On Tue, 28 Dec 2004 19:37:53 GMT, "Jhimmy" <[email protected]>
wrote:


>I googled "long Crag" but came up with nothing more the Ann Bowkers confused
>description:-
>
>http://www.personal.u-net.com/~keswick/maryl33.htm#long



>Less then 10 minutes later I was standing on the top of Long Crag. It was
>cold and clear with a good view of the Cheviots. 15 Minutes later I was on
>Coe Crags.


Nooooooooooo! don't do this, t'is heresy I implore thee!!!!

"Long Crag" dunt exist... I don't care who's list its on, it doesn't
exist!!! well, imho, o'course ;-)

What you describe is more universally known as Thrunton Crag, check
here:

http://www.thenmc.org.uk/pages/guide/index.htm

I'm sorry but you'll have to navigate vai Full List of Crags> Thrunton
Crag to find details because the guy who's done that part of the site
(via MySQL database.. nice work in itself) has done it in frames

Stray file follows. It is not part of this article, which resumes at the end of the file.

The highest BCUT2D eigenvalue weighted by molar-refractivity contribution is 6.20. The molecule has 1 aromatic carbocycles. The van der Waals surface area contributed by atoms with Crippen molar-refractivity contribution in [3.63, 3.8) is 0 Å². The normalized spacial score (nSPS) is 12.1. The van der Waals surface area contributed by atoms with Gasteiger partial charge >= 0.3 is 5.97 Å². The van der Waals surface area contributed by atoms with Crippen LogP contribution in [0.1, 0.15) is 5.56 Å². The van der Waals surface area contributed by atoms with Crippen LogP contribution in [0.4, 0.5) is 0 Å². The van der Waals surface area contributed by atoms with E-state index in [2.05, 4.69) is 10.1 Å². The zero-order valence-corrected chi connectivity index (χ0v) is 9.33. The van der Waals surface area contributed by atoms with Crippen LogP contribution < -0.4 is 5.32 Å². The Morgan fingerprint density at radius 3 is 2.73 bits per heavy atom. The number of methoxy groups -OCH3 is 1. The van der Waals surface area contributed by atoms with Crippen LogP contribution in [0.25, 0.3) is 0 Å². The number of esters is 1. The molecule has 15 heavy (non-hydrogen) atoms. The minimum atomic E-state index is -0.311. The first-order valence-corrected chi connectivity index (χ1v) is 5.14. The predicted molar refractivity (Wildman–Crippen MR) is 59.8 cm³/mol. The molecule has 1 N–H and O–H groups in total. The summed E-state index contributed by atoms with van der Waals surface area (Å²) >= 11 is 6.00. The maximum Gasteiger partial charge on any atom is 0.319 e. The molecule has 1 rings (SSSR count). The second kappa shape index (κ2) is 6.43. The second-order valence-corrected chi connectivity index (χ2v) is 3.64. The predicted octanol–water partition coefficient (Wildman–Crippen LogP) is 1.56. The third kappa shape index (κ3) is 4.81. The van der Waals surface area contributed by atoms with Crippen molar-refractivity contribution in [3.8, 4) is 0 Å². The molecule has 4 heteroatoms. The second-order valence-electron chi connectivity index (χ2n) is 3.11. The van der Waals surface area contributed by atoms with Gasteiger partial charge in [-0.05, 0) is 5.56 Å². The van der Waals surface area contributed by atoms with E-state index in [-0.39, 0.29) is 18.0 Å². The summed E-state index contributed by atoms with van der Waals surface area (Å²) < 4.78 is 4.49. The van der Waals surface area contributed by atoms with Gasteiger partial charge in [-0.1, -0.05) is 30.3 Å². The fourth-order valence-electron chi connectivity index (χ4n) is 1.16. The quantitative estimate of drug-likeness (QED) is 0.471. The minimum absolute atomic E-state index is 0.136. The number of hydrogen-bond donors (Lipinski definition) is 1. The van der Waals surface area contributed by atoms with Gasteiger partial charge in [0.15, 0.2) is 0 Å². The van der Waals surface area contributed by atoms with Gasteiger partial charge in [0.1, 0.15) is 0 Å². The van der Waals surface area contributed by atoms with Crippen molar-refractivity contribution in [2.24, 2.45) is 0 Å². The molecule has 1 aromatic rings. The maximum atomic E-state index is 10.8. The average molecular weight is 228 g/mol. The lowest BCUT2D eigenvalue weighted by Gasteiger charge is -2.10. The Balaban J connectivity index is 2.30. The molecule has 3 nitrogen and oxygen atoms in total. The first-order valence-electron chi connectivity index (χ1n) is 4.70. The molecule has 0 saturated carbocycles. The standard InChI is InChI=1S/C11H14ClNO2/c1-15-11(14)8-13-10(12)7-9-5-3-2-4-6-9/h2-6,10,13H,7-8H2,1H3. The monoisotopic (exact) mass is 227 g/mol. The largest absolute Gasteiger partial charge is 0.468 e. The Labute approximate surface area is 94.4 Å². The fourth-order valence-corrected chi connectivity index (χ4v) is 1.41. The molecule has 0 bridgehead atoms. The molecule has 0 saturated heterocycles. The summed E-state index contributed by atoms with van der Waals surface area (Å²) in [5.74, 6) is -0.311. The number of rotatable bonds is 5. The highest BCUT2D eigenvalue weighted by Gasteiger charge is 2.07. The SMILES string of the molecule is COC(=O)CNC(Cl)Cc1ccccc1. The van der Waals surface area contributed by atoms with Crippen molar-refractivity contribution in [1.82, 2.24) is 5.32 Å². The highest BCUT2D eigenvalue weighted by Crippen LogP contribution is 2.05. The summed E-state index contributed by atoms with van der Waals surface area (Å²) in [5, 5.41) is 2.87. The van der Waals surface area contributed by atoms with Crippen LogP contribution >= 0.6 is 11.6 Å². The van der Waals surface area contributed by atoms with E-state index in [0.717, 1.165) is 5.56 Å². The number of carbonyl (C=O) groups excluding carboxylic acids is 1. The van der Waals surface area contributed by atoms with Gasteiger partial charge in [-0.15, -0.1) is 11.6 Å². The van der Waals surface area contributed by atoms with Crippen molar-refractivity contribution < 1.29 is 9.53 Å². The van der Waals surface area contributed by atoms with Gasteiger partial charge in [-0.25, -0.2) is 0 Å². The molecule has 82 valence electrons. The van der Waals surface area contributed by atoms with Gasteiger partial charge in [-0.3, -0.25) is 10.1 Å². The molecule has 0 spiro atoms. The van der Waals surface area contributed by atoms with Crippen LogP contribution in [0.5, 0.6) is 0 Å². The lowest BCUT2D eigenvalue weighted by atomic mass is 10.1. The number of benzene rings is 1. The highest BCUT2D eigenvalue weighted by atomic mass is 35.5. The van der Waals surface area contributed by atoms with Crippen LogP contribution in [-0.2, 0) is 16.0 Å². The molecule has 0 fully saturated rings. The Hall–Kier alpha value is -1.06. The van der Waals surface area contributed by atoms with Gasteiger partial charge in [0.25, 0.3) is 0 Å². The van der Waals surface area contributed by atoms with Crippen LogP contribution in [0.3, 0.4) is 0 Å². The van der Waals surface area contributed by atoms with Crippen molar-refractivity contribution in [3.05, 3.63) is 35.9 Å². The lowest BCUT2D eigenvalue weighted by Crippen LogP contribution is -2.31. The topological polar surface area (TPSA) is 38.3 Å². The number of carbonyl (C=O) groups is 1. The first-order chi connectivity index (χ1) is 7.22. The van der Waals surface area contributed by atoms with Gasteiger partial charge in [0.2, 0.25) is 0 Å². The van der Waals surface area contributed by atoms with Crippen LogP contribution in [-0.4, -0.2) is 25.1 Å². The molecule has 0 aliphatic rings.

<spit><spit> and I can't give you a better link than that. Have I
mentioned I hate frames on a web site??? <spit><spit>


....anyway, its not L**gC**g its Thrunton Crag :)


PS the guide page gives a grid ref so you should be able to see if it
corresponds.


PPS Thrunton Crag might not akshally be your Mary-thingy (is it the
season or summat?) but you can't call a summit a crag because it can't
be... a crag that is. Discuss.




SteveO
--
NE Climbers & walkers chat forum;
http://www.thenmc.org.uk/phpBB2/index.php

NMC website: http://www.thenmc.org.uk
 
R

RJ Webb

Guest

>No chance. There is one in Herefordshire (or thereabouts) that is just
>the other side of a hedge from a public road. I don't know how hard the
>hedge is to negotiate but ....


Very difficult.. The summit of Hegdon Hill is inside a secure
enclosure belonging to whatever company stole the gas board.